Just in time for National Foster Care month, Laveen mother of seven, Jenell Jones shares insight and truth behind America’s foster and adoption system in her new book “Shattered”, set to release May 16, 2023.
Uncovering the day-to-day realities and challenges of from her personal experience of raising children with mental and physical limitations, Janell tells parents (and would-be parents) what they most need to hear: It won’t be what you expect, and you are not alone.
Find out more about Janell, her family, and the inside scoop about her new book “Shattered” from this Q&A:
Before we dive into everything, can you introduce us to your family?
I am a mother of seven children, ages 33, 28, 25, 22, 20, 17 and 16. I have three girls and four boys. I live in Laveen, Arizona.
When and why did you first get involved in the foster and adoption system?
“What’s one more?” These are my husband’s famous words that have always gotten us into trouble. I would find a child in need, or we would come across a child who needed a temporary home, and this was always his response.
I became a foster parent because I love children, and so does my spouse. When my adopted 17-year-old son needed a home at birth, I took him home. I saw him, fell in love with him and called my husband.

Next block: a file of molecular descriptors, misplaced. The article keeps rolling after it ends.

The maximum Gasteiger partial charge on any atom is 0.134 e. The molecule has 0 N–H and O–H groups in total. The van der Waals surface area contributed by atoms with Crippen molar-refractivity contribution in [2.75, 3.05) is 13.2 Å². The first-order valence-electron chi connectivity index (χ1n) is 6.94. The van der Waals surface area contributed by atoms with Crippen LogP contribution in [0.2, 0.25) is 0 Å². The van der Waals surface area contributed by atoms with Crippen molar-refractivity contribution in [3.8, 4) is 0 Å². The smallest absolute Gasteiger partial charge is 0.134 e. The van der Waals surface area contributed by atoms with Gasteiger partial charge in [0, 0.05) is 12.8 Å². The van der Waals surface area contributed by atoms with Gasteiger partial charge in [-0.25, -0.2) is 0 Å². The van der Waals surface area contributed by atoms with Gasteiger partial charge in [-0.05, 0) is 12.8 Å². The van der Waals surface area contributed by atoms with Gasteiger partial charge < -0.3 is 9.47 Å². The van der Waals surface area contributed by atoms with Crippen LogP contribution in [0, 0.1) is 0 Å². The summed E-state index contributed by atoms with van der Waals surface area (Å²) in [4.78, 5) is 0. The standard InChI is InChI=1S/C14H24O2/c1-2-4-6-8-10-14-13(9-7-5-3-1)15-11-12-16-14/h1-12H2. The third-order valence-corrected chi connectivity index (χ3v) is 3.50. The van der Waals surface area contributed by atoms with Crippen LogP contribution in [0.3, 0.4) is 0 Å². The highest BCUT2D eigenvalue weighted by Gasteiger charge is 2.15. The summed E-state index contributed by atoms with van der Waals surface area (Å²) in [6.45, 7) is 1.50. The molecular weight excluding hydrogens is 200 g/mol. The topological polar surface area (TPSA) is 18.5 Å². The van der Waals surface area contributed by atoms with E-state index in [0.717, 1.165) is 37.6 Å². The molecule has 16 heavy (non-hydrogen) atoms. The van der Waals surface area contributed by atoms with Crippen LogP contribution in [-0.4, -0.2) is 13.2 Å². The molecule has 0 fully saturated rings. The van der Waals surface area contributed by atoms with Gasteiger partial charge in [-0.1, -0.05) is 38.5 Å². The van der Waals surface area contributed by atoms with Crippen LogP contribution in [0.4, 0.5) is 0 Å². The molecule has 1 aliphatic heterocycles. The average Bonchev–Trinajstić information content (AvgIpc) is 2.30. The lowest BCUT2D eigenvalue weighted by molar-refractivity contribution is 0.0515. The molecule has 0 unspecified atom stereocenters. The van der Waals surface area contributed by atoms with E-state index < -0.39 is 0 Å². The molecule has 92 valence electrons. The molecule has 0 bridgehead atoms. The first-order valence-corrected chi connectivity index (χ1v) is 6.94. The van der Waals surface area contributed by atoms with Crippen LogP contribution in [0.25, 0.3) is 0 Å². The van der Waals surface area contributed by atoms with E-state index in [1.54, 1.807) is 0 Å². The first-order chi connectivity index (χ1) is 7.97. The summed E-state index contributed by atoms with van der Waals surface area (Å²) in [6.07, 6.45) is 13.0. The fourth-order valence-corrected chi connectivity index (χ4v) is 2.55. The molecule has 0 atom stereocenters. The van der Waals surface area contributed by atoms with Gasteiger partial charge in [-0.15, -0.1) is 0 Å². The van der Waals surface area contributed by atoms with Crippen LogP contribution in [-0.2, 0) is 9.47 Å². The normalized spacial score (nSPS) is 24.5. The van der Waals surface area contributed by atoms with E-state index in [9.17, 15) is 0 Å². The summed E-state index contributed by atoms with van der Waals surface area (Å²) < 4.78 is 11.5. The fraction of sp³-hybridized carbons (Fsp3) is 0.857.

The same happened with Mercy when she was 8 years old. I never planned on adopting, but I am the kind of person who will help any child in need. Mercy needed a home; typically, older children do not get adopted, especially by a two-parent home. I felt, we are an African American two-parent family; we can offer this child a home. I felt we could do our part to help children in need. I just wanted to make a difference in Mercy’s life.
When did you first realize that you wouldn’t have the expected support from the adoption and foster care system, and how did you continue to navigate this without that support?
I realized I wouldn’t get the support I needed when I started calling the therapist who had stated she would be there to assist, but she didn’t return my calls. I really got the impression very quickly that the social workers and caseworkers I met didn’t have my child’s best interest at heart. They tuned out as soon as they found a parent to take care of Mercy.
The foster and adoption care system frequently withholds information to foster and adoptive care parents; lacking that information can be detrimental. Unfortunately, my child has suffered as I learned this information the hard way. They caused Mercy physical harm with mistakes and neglect. Some of it has been so harmful that if any parent made these mistakes, they would attempt to remove the child from parental care. However, they treat the children like pieces of paper in a file drawer, not like the individuals they are.
Can you tell us about Mercy’s background before she became a part of your family? Can you explain some of the physical and emotional challenges she faces, and how others can support children like her?